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Navico NAIS-300 Review

The Navico NAIS-300 is a full class-B marine AIS transceiver designed to display data on a compatible chartplotter, dedicated display, or on a PC with compatible software.

The NAIS-300 is housed in a waterproof plastic 5.1-inch by 8.2-inch by 2.5-inch black box (actually grey) that weighs just over 21 ounces. It is designed to mount on a flat surface either vertically or horizontally.

navico nais-300

Navico NAIS300

The unit communicates with a chartplotter display via SimNet or NEMA0183-HS. SimNet is Navico’s proprietary high speed data bus network compatible with NMEA2000. The NMEA0183-HS data transfer speed is 38,400-baud instead of the slower 4800 baud used by regular NMEA0183 units.

Bottom line here is you can only connect this AIS unit to a chartplotter capable of communicating via NMEA0183 high-speed protocol. Data transfer to a PC is via an RS-232 connector. For our testing we used both the NMEA0183-HS connection to interface the NAIS-300 with a Raymarine A50D chartplotter and the RS-232 link to connect to a Windows-based PC. Both connections functioned properly. We did not test the SimNet connection.

Four LED lights provide status information on Navico NAIS-300 functions. To put this unit in Silent mode (turning transmissions off) requires installation of a momentary on switch connected to the transponder unit.


The unit needs to 12-volt DC power supplied. Be connected to its GPS sensor, a VHF antenna for signal reception and transmission, and connect to some sort of display. Electrical connections to the Navico unit are made with provided block connectors or with a SimNet plug-in connector. We tested using the block connectors.

wiring the navico nais-300 to our test rig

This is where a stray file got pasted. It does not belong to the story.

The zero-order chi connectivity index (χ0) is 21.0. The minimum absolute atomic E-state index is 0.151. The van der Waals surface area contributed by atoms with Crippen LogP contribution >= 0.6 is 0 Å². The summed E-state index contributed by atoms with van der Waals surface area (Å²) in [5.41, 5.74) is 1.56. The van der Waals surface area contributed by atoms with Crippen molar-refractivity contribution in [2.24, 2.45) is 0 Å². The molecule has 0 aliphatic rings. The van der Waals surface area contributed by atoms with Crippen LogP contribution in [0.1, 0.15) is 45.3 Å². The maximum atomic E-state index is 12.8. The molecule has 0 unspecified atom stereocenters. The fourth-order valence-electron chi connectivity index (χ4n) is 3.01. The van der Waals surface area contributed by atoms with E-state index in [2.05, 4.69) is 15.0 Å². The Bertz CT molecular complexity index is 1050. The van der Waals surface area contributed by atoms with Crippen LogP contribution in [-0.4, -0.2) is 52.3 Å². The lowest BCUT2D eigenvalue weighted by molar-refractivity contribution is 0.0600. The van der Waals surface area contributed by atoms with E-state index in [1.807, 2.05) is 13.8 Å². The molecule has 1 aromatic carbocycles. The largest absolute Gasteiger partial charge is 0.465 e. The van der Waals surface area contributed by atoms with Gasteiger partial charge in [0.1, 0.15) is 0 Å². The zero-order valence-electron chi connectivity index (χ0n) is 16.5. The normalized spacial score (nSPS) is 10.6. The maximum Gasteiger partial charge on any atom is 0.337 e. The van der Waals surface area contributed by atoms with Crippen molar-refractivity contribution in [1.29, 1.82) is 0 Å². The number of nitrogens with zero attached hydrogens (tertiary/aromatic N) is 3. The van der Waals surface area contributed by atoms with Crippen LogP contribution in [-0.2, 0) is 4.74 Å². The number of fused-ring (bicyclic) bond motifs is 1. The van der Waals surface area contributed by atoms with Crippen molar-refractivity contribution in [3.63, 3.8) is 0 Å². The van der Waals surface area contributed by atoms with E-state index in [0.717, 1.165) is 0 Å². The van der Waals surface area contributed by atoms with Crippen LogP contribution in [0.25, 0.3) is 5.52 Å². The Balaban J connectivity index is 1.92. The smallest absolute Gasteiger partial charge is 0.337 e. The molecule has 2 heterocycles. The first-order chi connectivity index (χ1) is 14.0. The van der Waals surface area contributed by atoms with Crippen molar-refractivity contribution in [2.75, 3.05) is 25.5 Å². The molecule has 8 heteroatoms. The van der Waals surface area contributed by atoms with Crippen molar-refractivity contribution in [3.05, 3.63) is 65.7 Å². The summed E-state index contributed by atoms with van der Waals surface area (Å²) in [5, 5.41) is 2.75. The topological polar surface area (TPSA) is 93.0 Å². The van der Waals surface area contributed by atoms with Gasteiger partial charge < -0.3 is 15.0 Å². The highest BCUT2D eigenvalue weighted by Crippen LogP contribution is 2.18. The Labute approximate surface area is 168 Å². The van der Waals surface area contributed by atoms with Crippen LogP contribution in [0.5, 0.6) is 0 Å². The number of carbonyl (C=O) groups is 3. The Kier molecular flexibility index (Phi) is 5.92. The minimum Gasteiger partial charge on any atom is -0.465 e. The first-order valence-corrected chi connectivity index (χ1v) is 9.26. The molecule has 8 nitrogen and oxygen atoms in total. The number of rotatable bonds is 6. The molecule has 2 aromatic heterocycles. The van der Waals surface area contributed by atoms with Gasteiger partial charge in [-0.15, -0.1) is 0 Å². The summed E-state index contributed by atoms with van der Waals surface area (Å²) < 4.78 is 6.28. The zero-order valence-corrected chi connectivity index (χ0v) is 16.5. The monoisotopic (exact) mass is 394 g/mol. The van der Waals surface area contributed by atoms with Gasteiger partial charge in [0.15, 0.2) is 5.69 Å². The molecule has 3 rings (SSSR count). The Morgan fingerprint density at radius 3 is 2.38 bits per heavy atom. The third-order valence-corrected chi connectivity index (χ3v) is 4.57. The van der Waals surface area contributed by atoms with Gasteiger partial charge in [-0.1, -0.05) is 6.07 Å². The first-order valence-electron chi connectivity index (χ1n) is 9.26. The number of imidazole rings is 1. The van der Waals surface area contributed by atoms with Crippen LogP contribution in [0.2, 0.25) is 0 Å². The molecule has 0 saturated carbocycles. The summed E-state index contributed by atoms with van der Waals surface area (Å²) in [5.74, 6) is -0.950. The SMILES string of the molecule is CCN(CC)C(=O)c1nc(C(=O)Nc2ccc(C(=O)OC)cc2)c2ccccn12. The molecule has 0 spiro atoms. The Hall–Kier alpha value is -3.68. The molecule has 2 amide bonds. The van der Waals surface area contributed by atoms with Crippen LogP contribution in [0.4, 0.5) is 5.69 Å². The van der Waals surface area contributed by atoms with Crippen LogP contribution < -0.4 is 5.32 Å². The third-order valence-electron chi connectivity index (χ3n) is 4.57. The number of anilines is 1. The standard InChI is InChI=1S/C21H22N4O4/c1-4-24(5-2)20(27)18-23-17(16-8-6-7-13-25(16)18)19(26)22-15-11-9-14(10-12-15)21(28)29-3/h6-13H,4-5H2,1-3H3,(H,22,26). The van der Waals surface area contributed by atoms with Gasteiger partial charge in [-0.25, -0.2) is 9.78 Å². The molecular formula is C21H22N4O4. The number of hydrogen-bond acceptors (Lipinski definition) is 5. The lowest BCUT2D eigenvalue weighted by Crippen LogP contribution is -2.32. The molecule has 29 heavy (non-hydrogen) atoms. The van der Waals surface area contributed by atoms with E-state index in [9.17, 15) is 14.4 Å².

Wiring the Navico NAIS300 to our test rig which used a Raymarine A50D MFD.

Installation of the Navico NAIS-300 is pretty easy. You’ll need to mount the transponder box and connect it to DC power. Then you’ll need to mount the GPS sensor and connect it to the transponder box. Lastly, you’ll need to mount and connect a VHF antenna. You’ll also need to make a data cable connection to your display of choice.

Even though the manual recommends a VHF antenna tuned specifically to the AIS frequencies we used a standard VHF radio antenna and found the unit functioned well with no issues. You should be aware when connecting this unit to a chartplotter that it will need a NMEA0183-HS port to work properly. To connect to a PC you’d use the provided RS232 (serial port) connector. If you have a newer computer that lacks a built-in serial port you’d need to get a serial to USB adapter.

Sea Trial

Our test display, the Raymarine A50D, has two NMEA0183 ports that can be manually set to 38,400-baud for high speed AIS communications. In this particular display you’ll also need to turn on the AIS data layer via a menu selection and configure the data port prior to use.

We tested the Navico NAIS-300 for functionality both on a powerboat test bed and in our lab. The output was monitored using the Raymarine A50D chartplotter display. A status icon displayed onscreen lets you know the AIS unit is connected and working properly. As per regulation, triangular shaped icons are used to display ‘sleeping targets’ onscreen, these are passing ships that are not a collision threat. We were able to display several ships simultaneously and according to the owner’s manual the NAIS-300 can handle up to 250 targets.

As ships pass outside the set safety zone they are displayed with the blue/grey triangular shaped icon of a sleeping target. Placing the cursor over a target will show the ship’s heading, speed, closet-point-of-approach (CPA), and time-closest-point-of-approach (TCPA). This data can also be selected to display at all times. A heading vector for each target can be display too. To get the full list of available AIS information on a particular target you’d hit a soft key.

Alarms and safety zone settings in the AIS1000 provide collision avoidance. You can set a safety zone around your vessel in one of four steps from a distance of a tenth of a mile up to two miles. You can also set the time of closest approach in one of four settings from three to 24 minutes. Should another vessel breach this safety zone an alarm will occur.

We checked the NAIS-300 transmitted data using the competing West Marine unit and found it transmitted data properly.

Final Thoughts

The Navico NAIS-300 worked just fine. We like the small lightweight case and the fact that it is waterproof. It carries a 2-year warranty.